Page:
Friday, January 26, 2024

Mark Vande Haar is a “Do-It-Yourself Forester” with a mission to keep the land free of invasive species. His Venture School-winning idea could make that happen.

“I grew up on a farm (near Oskaloosa) and we had a forester present a stewardship plan,” Vande Haar said. “They do an inventory on your forest and tell you how to take care of it. In 2018, he told us we have some invasive specifies issues. That’s what started my pursuit of trying to remove them.”

Invasive Removal was the first-place ($1,200) winner in the Des Moines cohort at the most recent Venture School final pitches in mid-November. On Nov. 15, Vande Haar, who now resides in Ames, left his tech job to focus fulltime on Invasive Removal. His modular robotic solution identifies and sprays woody invasive species — currently honeysuckle and multiflora rose. 

Four months earlier, in February of 2023, Vande Haar asked a software engineer colleague (who is now part of the Invasive Removal team) if a robot could remove honeysuckle. He received a positive response.

“That’s how we got started,” Vande Haar said. “Now we are doing hardware testing and building a working prototype.”

A marketing major who received degrees from Kirkwood Community College and Northern State (S.D.) University, Vande Haar had experience starting a marketing agency, running a business, and selling a business. Until now, he had never started a company from scratch. For support, Vande Haar turned to Venture School.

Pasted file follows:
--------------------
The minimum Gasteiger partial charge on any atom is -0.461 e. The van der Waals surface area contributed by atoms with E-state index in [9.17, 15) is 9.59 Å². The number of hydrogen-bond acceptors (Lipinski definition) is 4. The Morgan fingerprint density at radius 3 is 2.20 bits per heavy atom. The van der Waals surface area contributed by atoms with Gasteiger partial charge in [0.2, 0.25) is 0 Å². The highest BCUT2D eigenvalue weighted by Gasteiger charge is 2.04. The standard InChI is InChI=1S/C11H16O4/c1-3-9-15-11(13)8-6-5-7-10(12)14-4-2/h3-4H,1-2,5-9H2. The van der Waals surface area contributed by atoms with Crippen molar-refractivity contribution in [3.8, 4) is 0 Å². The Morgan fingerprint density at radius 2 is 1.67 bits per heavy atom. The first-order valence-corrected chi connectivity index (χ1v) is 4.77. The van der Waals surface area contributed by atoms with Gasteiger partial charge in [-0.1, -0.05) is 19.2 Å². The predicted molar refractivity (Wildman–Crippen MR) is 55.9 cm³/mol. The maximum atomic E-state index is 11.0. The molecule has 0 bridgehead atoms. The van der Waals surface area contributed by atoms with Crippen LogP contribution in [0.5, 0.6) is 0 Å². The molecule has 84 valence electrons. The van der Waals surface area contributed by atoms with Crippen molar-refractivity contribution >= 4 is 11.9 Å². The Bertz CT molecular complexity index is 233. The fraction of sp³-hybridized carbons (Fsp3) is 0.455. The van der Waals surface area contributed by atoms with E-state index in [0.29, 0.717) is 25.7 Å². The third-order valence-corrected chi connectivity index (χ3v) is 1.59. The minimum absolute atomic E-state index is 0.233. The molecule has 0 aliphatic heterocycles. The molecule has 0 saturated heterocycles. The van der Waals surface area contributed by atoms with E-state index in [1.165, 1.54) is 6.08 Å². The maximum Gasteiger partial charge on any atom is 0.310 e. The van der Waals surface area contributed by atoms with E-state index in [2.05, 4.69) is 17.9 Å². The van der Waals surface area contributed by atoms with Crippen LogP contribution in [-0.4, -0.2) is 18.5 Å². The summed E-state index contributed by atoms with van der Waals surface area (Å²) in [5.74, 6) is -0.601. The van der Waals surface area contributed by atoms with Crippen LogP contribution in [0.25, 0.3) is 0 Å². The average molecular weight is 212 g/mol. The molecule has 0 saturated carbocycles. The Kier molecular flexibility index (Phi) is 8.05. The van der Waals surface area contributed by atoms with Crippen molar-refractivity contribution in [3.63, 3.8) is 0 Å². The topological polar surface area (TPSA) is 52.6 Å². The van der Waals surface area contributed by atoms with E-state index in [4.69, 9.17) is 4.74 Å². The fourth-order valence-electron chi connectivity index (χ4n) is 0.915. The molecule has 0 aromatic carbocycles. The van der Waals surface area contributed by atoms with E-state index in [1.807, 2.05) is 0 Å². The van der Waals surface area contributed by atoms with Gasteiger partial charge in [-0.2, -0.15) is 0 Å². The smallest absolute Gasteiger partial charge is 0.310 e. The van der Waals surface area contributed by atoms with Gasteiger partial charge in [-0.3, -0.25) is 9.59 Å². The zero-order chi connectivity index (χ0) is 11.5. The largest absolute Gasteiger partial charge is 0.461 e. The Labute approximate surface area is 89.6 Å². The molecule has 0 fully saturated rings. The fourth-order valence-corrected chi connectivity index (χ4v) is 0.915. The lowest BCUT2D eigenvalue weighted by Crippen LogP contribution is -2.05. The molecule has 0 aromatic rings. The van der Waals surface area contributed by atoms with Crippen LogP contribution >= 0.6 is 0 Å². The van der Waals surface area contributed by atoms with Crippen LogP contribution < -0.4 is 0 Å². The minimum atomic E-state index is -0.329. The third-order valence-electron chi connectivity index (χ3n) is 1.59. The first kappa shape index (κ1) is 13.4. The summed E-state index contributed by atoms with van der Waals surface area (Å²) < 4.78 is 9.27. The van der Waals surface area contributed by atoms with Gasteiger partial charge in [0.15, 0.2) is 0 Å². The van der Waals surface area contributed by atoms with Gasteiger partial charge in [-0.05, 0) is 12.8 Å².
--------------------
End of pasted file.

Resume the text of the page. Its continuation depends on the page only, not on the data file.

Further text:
“I have been developing software products for the last 10 years and I never did any customer interviews. That was eye-opening,” Vande Haar said. “Customer interviews were a big part of Venture School.”

Once he started processing feedback from the customer interviews, Vande Haar felt comfortable leaving his fulltime job. Conservationists, foresters, and land owners were thrilled he was working on the invasive species removal project. 

“I don’t know if I would have done those interviews if I didn’t do Venture School,” Vande Haar said. “You have an idea, I knew there was a problem, it is a well-documented problem. But getting out and talking to people helped craft our value propositions and helped craft our product.”

Through Venture School, Vande Haar identified counties that would utilize his service. He found a price point of what customers would pay and now has divided the state into five sections — central, southwest, southeast, northeast, and northwest — where he plans to kick off the sales process and continue customer discovery. 

“There is still a lot of work to be done, but it is a start,” Vande Haar said. “Venture School was worth the money.”

To sign up for Venture School classes in Spring 2024, click HERE. Classes begin the week of Feb. 18.